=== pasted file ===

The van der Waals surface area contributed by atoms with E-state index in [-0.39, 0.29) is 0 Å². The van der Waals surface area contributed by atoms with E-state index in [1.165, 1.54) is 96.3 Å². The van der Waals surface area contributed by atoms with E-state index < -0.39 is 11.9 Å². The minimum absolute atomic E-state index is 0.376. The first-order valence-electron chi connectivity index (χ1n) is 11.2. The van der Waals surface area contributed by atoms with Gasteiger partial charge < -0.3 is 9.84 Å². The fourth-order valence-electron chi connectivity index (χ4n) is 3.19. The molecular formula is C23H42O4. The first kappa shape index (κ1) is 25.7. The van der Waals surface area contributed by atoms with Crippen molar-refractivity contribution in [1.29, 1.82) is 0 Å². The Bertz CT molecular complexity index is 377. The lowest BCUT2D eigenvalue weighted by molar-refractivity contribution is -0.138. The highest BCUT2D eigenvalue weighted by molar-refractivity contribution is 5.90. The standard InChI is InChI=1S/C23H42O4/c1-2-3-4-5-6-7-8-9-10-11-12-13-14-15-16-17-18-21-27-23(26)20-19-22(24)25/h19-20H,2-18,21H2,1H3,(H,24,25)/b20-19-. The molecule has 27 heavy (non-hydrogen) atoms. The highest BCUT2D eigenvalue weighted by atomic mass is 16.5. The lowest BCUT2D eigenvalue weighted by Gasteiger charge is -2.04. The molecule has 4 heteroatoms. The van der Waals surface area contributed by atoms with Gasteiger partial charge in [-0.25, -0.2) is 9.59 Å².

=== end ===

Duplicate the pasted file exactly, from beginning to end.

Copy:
The van der Waals surface area contributed by atoms with E-state index in [-0.39, 0.29) is 0 Å². The van der Waals surface area contributed by atoms with E-state index in [1.165, 1.54) is 96.3 Å². The van der Waals surface area contributed by atoms with E-state index < -0.39 is 11.9 Å². The minimum absolute atomic E-state index is 0.376. The first-order valence-electron chi connectivity index (χ1n) is 11.2. The van der Waals surface area contributed by atoms with Gasteiger partial charge < -0.3 is 9.84 Å². The fourth-order valence-electron chi connectivity index (χ4n) is 3.19. The molecular formula is C23H42O4. The first kappa shape index (κ1) is 25.7. The van der Waals surface area contributed by atoms with Crippen molar-refractivity contribution in [1.29, 1.82) is 0 Å². The Bertz CT molecular complexity index is 377. The lowest BCUT2D eigenvalue weighted by molar-refractivity contribution is -0.138. The highest BCUT2D eigenvalue weighted by molar-refractivity contribution is 5.90. The standard InChI is InChI=1S/C23H42O4/c1-2-3-4-5-6-7-8-9-10-11-12-13-14-15-16-17-18-21-27-23(26)20-19-22(24)25/h19-20H,2-18,21H2,1H3,(H,24,25)/b20-19-. The molecule has 27 heavy (non-hydrogen) atoms. The highest BCUT2D eigenvalue weighted by atomic mass is 16.5. The lowest BCUT2D eigenvalue weighted by Gasteiger charge is -2.04. The molecule has 4 heteroatoms. The van der Waals surface area contributed by atoms with Gasteiger partial charge in [-0.25, -0.2) is 9.59 Å².